In both the uncertainty and change projects, there was an additional step between the production of the chapters and the synthesis. This was a two day symposium, at which participants (each of whom had authored a chapter) presented reflections after reading two assigned chapters by other participants. The wide-ranging discussion that followed also provided material for the synthesis.

Strengths and weaknesses

Multidisciplinary research works well for projects that are broad and relatively unconstrained, rather than those that have a specific focus. It can also be helpful in moving thinking on a topic away from conventional lines in order to generate fresh approaches.

The strengths of multidisciplinarity also contain the seeds of it weaknesses. The main challenge with multidisciplinary research comes in synthesising the contributions, as it is not certain what the points of intersection will be with the interests of the person undertaking the synthesis, or even if there will be any. Often those in charge of the multidisciplinary investigation do not attempt their own synthesis, leaving it entirely to the readers. There is generally no evaluation of whether reader-synthesis occurred or how useful readers found the chapters for their own interests. Certainly the area of multidisciplinary synthesis is ripe for further development.

What’s your experience?

What’s your experience in conducting and using multidisciplinary research? When have you found it to be useful? What methods and processes have you used? How have you gone about synthesis? Have you been reader-synthesiser of someone else’s multidisciplinary research and how well did that work?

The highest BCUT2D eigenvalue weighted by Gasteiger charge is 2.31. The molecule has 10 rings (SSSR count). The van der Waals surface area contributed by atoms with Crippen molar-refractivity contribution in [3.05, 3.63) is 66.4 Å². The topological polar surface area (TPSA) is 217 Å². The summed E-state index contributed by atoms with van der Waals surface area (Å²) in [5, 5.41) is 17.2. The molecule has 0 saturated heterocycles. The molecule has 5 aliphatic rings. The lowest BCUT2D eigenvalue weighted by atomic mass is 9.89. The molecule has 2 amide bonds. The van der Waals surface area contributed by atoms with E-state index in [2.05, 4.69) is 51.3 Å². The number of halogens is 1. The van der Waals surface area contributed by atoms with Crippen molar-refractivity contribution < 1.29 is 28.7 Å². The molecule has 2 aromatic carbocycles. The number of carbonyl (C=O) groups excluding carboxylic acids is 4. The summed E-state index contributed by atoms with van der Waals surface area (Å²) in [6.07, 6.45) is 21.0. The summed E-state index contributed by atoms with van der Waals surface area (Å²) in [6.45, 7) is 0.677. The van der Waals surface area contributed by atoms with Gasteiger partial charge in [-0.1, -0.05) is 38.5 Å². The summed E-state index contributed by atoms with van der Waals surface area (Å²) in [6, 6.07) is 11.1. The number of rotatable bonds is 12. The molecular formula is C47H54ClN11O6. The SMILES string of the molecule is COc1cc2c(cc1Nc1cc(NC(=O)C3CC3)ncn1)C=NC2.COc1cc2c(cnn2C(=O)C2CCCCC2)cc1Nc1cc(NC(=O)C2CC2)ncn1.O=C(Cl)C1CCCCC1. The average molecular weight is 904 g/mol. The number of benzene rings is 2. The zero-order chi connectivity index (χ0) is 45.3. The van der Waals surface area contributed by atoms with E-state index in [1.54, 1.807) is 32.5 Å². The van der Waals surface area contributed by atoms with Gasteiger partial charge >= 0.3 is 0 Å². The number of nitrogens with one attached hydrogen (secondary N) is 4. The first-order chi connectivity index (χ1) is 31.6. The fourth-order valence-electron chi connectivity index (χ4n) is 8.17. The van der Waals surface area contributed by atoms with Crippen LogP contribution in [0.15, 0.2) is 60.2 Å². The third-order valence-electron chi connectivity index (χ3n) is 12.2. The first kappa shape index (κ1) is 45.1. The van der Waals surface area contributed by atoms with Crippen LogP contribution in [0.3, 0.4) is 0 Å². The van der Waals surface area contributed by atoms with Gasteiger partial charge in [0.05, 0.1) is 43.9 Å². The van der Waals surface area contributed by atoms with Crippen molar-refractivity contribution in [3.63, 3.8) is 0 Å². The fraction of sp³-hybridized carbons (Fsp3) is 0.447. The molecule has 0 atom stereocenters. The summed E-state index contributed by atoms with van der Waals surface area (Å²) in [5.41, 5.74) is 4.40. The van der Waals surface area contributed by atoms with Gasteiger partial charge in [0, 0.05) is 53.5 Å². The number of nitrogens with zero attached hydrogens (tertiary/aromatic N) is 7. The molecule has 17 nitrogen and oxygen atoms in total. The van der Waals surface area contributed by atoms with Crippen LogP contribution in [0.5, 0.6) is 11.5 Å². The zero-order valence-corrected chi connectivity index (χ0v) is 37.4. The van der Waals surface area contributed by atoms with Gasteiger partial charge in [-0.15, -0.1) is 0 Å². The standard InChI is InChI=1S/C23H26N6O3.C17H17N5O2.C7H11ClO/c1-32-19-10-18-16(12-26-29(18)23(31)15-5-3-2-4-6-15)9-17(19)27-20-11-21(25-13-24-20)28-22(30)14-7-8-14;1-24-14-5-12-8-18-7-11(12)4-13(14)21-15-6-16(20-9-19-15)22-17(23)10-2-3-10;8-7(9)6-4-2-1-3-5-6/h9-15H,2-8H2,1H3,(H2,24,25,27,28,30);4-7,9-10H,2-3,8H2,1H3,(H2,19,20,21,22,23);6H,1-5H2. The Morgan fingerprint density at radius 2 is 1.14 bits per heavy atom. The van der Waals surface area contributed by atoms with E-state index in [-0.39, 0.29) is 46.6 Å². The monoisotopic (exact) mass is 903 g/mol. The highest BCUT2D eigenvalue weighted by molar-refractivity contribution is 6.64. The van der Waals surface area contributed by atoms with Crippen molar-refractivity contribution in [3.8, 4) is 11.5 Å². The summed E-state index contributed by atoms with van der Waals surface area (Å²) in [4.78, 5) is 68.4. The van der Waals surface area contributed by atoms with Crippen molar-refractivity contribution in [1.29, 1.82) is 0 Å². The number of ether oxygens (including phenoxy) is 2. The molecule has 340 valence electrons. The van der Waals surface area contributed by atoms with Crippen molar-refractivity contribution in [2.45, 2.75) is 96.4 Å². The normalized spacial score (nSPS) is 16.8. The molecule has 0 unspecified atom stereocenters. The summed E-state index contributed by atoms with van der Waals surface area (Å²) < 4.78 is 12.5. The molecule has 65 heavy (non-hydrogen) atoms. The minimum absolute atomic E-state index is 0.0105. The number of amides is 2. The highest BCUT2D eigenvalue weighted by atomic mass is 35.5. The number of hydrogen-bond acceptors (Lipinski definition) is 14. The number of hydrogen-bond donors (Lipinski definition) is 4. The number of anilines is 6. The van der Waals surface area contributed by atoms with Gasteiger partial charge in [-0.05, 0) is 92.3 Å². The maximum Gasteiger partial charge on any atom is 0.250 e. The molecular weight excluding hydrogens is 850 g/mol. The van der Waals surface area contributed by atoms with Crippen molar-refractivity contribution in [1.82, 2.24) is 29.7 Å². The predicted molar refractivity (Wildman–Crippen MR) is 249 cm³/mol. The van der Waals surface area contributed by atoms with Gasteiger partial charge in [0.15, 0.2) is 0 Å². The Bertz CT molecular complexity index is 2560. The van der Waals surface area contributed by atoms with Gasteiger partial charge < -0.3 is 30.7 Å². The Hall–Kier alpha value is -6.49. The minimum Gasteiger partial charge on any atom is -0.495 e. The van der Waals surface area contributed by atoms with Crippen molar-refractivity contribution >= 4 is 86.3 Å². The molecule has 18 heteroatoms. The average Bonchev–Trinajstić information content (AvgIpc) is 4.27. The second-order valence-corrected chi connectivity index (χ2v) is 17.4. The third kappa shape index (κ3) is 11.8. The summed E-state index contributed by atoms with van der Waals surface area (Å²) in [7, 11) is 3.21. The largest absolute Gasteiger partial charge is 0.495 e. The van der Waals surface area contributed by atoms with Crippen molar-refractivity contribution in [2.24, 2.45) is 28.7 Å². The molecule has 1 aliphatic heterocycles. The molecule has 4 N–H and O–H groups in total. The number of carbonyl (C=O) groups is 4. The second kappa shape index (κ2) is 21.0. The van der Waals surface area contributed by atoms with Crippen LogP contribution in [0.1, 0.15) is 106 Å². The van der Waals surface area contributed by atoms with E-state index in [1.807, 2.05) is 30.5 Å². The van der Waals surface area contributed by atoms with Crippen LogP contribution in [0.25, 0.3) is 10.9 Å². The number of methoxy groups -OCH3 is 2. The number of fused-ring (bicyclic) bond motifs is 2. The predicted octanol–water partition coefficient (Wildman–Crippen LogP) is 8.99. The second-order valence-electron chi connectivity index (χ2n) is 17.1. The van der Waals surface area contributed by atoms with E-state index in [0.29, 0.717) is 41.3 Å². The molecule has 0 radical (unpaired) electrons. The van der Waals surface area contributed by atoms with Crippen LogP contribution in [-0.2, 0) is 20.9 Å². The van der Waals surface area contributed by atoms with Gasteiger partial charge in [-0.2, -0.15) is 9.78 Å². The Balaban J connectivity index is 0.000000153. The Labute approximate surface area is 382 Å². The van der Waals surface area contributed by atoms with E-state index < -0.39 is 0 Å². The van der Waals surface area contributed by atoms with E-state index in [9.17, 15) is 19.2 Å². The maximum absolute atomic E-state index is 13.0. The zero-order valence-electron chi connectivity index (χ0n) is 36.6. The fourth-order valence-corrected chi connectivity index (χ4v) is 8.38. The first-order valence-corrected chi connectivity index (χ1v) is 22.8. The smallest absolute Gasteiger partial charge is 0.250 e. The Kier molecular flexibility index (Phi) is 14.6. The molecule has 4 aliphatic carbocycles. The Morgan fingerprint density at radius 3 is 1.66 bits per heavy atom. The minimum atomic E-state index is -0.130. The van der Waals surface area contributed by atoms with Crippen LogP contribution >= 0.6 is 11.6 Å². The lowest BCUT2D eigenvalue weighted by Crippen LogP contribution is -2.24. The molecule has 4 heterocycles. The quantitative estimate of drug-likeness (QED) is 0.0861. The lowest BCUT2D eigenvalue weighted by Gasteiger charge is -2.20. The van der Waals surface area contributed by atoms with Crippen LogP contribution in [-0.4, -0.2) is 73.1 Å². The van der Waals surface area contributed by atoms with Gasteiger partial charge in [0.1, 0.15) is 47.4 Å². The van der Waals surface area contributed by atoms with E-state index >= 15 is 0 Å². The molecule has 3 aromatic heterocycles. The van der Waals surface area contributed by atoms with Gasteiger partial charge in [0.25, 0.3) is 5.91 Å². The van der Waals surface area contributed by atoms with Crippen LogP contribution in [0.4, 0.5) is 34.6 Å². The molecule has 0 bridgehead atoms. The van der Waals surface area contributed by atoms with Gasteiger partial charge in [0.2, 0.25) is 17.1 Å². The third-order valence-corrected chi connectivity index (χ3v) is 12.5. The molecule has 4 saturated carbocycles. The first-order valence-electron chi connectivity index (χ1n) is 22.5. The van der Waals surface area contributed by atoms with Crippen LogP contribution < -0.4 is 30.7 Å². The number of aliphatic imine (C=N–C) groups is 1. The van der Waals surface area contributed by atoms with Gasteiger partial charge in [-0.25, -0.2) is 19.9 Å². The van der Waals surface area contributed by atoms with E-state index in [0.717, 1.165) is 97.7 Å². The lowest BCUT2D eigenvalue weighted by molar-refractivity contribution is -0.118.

References and further reading:

Uncertainty project

Bammer, G. and M. Smithson (eds) (2008). Uncertainty and Risk: Multidisciplinary Perspectives, London: Earthscan, 382pp.

Bammer G., M. Smithson and the Goolabri Group (2008). ‘The nature of uncertainty’, in Bammer, G. and M. Smithson (eds) Uncertainty and Risk: Multi-Disciplinary Perspectives, London: Earthscan, 289-303.
A shorter, open-access version is available at:
Bammer, G. and Smithson, M. (2008). ‘Understanding uncertainty’. Integration Insights #7, May. Available at

Smithson, M., G. Bammer and the Goolabri Group (2008). ‘Uncertainty metaphors, motives and morals’, in Bammer, G. and M. Smithson (eds) Uncertainty and Risk: Multi-Disciplinary Perspectives, London: Earthscan, 305-320.
A shorter, open-access version is available at:
Smithson, M and Bammer, G. (2008). ‘Uncertainty: Metaphor, Motives and Morals’. Integration Insights #8, June. Available at

Smithson, M., G. Bammer and the Goolabri Group (2008). ‘Coping and managing under uncertainty’, in Bammer, G. and M. Smithson (eds) Uncertainty and Risk: Multi-Disciplinary Perspectives, London: Earthscan, 321-333.

Change project

Bammer, G. (ed) (2015). Change! Combining analytic approaches with street wisdom. ANU Press;

Bammer, G. (2015). ‘Improving research impact by better understanding change: A case study of multidisciplinary synthesis’ In Bammer, G. (ed) Change! Combining analytic approaches with street wisdom. ANU Press, 289- 323;

Establishing a multidisciplinary process

Bammer, G. (2015). ‘An approach to understanding change’ In Bammer, G. (ed) Change! Combining analytic approaches with street wisdom. ANU Press, 3-16;

Comparing multidisciplinarity and transdisciplinarity

Chapter 33 ‘The relationship of integrative applied research and I2S to multidisciplinarity and transdisciplinarity’ in Bammer, G. (2013). Disciplining Interdisciplinarity: Integration and Implementation Sciences for Researching Complex Real-World Problems. ANU Press. or

Biography: Gabriele Bammer PhD is a professor at The Australian National University in the Research School of Population Health’s National Centre for Epidemiology and Population Health. She is developing the new discipline of Integration and Implementation Sciences (I2S) to improve research strengths for tackling complex real-world problems through synthesis of disciplinary and stakeholder knowledge, understanding and managing diverse unknowns and providing integrated research support for policy and practice change. She leads the theme “Building Resources for Complex, Action-Oriented Team Science” at the US National Socio-environmental Synthesis Center.